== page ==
SEXUAL ADDICTIONS—How can I tell if I'm getting addicted to sex or pornography?
If there's one lesson boys learn when growing up, it's the value of being tough, the value of winning.
The heroes of the big screen portray the ideal man as rough and rugged. James Bond never gives up. Neither did the characters played by John Wayne. And Rocky always won the big fight - or if he didn't win, he at least “goes the distance.” Those guys never gave up. And we don't want to give up either.
That resistance to raising the white flag serves men well during war or in a job situation that requires perseverance. It can help us hang in there when times are tough in a relationship. But when it comes to compulsive behavior, a refusal to give up only prolongs our agony. It leads to greater enslavement and harm.
Of course, most of us won't surrender until we know we're beaten or we know defeat is on the way. Maybe you're not convinced you even have a problem, or if you are, you're not sure how serious it is.[Addictive Stages | Moment of truth]
How to Know If You're Hooked
It's important to understand that sexual addictions don't happen overnight. They take time to develop. But when they're full-blown, a man won't be able to resist the repeated urge to enter into a love relationship with a sexual object or experience that gives him pleasure and the illusion of intimacy.
That last sentence defines an addict:
He's hooked and can't say no.
The object of his addiction gives him two things: pleasure and an illusion of intimacy.
Not everyone who struggles with sexual compulsions is an addict. Some men abuse their sexuality for a period of time and then grow out of it. Many men with a regrettable sexual experience in the past put it behind them and move on.
But not everyone is so fortunate. Some men block emotional pain with sexual pleasure. Over time they have to try increasingly risky forms of sexual behavior in order to deaden the pain. Eventually their world revolves around sex. Their obsession has taken over their life.
The Sexual Addiction Test
Patrick Carnes suggests a series of four questions aimed at helping us discover if we have a sexual addiction and if so, how far it's progressed. While asking yourself these questions, it's crucial that you are brutally honest. The first step in dealing with a problem is admitting we have one.
ONE - Is Your Behavior Secret?
Are you doing things you refuse to tell others about? Do you feel that if those closest to you knew what you were doing, they would reject you or strongly disapprove of your actions? Are you telling lies to cover your behavior? If so, you're isolating yourself from those you love and entering into a potentially addictive relationship with an object or event.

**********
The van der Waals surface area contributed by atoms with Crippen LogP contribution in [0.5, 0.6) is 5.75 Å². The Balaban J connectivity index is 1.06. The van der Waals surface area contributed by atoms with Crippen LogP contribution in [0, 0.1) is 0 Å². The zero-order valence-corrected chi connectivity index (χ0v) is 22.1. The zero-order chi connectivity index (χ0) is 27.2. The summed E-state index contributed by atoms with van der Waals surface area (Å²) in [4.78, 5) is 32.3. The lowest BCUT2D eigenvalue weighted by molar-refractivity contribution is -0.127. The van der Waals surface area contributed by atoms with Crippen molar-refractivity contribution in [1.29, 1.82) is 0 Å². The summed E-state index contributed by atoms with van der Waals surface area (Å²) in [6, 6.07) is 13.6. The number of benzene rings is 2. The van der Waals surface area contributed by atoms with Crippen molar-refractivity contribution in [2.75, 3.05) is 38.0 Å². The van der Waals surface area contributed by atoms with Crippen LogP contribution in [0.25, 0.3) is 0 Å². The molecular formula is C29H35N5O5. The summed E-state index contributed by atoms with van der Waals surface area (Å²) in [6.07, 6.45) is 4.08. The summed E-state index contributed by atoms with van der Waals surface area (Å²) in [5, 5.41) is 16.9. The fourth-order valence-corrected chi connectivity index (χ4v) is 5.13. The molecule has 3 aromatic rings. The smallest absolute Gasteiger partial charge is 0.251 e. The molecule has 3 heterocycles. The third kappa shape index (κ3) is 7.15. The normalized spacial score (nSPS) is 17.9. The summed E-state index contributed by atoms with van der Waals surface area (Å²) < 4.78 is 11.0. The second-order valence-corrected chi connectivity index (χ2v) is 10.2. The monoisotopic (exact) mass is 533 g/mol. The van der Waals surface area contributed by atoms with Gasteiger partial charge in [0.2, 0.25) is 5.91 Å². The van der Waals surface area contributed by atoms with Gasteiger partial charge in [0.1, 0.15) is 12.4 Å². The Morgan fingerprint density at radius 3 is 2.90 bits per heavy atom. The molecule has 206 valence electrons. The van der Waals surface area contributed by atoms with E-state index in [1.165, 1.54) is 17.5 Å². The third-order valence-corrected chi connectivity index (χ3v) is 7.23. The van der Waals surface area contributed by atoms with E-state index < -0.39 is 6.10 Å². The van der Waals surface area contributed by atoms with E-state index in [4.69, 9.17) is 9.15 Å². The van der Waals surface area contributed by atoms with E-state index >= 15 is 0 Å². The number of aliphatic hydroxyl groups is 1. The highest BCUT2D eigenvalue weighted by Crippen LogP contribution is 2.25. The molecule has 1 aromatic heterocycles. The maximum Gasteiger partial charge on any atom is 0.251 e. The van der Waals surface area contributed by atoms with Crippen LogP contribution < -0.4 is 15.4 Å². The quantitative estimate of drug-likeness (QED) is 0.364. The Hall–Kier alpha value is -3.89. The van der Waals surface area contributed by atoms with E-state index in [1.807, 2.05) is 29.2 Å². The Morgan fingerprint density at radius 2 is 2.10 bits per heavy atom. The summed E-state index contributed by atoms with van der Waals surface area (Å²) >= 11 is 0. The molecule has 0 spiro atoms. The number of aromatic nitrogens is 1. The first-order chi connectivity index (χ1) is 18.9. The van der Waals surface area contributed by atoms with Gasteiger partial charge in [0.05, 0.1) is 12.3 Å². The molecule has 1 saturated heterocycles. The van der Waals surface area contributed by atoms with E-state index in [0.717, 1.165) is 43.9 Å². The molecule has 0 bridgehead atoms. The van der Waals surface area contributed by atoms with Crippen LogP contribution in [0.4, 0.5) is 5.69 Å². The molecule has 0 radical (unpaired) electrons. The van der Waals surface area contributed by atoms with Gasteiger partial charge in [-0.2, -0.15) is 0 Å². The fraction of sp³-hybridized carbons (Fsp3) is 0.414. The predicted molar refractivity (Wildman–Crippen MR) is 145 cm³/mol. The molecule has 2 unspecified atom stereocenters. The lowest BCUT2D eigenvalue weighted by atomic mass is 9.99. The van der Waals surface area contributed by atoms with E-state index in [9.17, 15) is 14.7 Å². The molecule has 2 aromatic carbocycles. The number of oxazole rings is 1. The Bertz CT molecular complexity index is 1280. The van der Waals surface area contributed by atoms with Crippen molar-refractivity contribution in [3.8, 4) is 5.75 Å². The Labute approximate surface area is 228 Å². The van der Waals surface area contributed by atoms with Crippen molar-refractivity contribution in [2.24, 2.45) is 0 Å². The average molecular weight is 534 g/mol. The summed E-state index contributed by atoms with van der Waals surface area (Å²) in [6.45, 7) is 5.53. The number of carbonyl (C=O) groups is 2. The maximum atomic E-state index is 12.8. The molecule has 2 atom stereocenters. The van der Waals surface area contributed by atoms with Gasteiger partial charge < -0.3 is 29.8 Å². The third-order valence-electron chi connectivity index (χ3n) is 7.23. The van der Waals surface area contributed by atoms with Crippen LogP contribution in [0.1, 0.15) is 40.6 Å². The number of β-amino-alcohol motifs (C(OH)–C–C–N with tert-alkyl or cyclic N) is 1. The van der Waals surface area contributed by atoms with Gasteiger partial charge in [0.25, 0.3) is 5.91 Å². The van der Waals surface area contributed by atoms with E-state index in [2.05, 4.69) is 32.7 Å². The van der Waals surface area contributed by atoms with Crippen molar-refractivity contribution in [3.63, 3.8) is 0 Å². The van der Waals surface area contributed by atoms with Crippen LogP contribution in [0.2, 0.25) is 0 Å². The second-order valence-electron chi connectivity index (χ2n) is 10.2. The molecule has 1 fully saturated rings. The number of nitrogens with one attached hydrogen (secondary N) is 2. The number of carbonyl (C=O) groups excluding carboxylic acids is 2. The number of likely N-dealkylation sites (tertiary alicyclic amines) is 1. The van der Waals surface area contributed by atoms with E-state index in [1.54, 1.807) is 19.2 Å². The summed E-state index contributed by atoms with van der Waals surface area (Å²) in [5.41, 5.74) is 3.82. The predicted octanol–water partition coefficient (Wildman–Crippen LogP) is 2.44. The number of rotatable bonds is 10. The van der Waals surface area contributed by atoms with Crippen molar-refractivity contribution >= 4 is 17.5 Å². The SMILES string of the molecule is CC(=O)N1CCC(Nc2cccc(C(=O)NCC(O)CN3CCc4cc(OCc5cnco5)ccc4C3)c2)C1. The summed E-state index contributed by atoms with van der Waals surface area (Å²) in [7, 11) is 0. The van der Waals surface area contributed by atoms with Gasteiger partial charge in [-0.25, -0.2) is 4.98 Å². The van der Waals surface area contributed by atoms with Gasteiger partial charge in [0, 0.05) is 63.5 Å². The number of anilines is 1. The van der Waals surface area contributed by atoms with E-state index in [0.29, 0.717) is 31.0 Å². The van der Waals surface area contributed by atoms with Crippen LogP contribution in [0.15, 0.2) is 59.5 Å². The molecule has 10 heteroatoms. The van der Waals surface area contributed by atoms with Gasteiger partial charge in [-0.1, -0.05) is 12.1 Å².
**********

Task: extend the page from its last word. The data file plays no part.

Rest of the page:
TWO - Is Your Behavior Abusive?
Does your sexual behavior create pain (emotional or physical) for you or others? Is it degrading or exploitative of others? Do you find yourself performing increasingly abusive acts? Do you derive pleasure from watching others being abused in some way?
THREE - Is Your Behavior Used to Deaden Painful Feelings?
Are your sexual actions an effort to change your mood rather than express affections? Do you masturbate or search for some other sexual outlet when you're depressed, bored, or angry? If your sexual behavior is used to erase pain, it's part of an addictive process.
FOUR - Is Your Behavior Empty of Genuine Commitment and Caring?
Are you substituting the illusion of intimacy provided by an object or event for the genuine intimacy found in a healthy relationship?
If you answered yes to even one of the four questions, your sexual behavior is either compulsive or addictive.
While the four questions help determine if we have a problem, they don't tell us the extent of the problem. In order to determine that, we need to familiarize ourselves with the levels of addictions.
Pre-addiction describes people who begin to find themselves sexually stimulated through impersonal objects, like pornography, or events, like strip clubs.
If you're at this level, your life is probably under control. You're holding down a job, and your relationship with your wife or girlfriend is intact. However, you realize that while your fascination with pornography, strip shows, or erotic talk lines isn't compulsive, it is dangerous. You may be troubled by the feeling that your slumbering lust could awaken and take over at any moment.